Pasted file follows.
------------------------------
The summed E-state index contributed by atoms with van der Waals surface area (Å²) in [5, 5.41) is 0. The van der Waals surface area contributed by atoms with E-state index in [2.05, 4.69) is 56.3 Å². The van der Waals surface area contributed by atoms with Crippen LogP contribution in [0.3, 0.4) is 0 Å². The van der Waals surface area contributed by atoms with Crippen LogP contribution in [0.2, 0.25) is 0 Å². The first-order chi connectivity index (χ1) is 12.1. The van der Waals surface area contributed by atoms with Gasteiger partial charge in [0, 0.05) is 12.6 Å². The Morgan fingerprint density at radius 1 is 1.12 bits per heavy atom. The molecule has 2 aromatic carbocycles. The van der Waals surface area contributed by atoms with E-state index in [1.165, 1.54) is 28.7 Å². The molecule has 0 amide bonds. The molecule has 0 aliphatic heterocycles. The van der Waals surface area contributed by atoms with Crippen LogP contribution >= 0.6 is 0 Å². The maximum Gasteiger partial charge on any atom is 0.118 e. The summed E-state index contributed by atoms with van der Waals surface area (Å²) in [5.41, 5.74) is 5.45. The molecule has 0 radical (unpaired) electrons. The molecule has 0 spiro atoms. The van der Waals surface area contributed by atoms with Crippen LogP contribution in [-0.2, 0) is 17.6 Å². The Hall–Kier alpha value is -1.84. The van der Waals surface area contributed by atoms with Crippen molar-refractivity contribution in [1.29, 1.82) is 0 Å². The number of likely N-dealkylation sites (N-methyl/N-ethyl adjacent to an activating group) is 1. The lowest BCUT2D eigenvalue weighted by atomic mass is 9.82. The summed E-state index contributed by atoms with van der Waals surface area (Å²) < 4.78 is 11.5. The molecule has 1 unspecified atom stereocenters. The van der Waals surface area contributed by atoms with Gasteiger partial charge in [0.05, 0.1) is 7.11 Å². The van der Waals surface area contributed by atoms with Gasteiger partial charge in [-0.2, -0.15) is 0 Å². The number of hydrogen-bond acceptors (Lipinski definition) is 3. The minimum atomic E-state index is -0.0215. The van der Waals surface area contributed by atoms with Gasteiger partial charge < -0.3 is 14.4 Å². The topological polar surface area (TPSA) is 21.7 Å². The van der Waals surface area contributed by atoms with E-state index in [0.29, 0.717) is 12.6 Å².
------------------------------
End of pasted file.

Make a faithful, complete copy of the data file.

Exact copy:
The summed E-state index contributed by atoms with van der Waals surface area (Å²) in [5, 5.41) is 0. The van der Waals surface area contributed by atoms with E-state index in [2.05, 4.69) is 56.3 Å². The van der Waals surface area contributed by atoms with Crippen LogP contribution in [0.3, 0.4) is 0 Å². The van der Waals surface area contributed by atoms with Crippen LogP contribution in [0.2, 0.25) is 0 Å². The first-order chi connectivity index (χ1) is 12.1. The van der Waals surface area contributed by atoms with Gasteiger partial charge in [0, 0.05) is 12.6 Å². The Morgan fingerprint density at radius 1 is 1.12 bits per heavy atom. The molecule has 2 aromatic carbocycles. The van der Waals surface area contributed by atoms with E-state index in [1.165, 1.54) is 28.7 Å². The molecule has 0 amide bonds. The molecule has 0 aliphatic heterocycles. The van der Waals surface area contributed by atoms with Crippen LogP contribution >= 0.6 is 0 Å². The maximum Gasteiger partial charge on any atom is 0.118 e. The summed E-state index contributed by atoms with van der Waals surface area (Å²) in [5.41, 5.74) is 5.45. The molecule has 0 radical (unpaired) electrons. The molecule has 0 spiro atoms. The van der Waals surface area contributed by atoms with Crippen LogP contribution in [-0.2, 0) is 17.6 Å². The Hall–Kier alpha value is -1.84. The van der Waals surface area contributed by atoms with Crippen molar-refractivity contribution in [1.29, 1.82) is 0 Å². The number of likely N-dealkylation sites (N-methyl/N-ethyl adjacent to an activating group) is 1. The lowest BCUT2D eigenvalue weighted by atomic mass is 9.82. The summed E-state index contributed by atoms with van der Waals surface area (Å²) < 4.78 is 11.5. The molecule has 1 unspecified atom stereocenters. The van der Waals surface area contributed by atoms with Gasteiger partial charge in [0.05, 0.1) is 7.11 Å². The van der Waals surface area contributed by atoms with Gasteiger partial charge in [-0.2, -0.15) is 0 Å². The number of hydrogen-bond acceptors (Lipinski definition) is 3. The minimum atomic E-state index is -0.0215. The van der Waals surface area contributed by atoms with Gasteiger partial charge < -0.3 is 14.4 Å². The topological polar surface area (TPSA) is 21.7 Å². The van der Waals surface area contributed by atoms with E-state index in [0.29, 0.717) is 12.6 Å².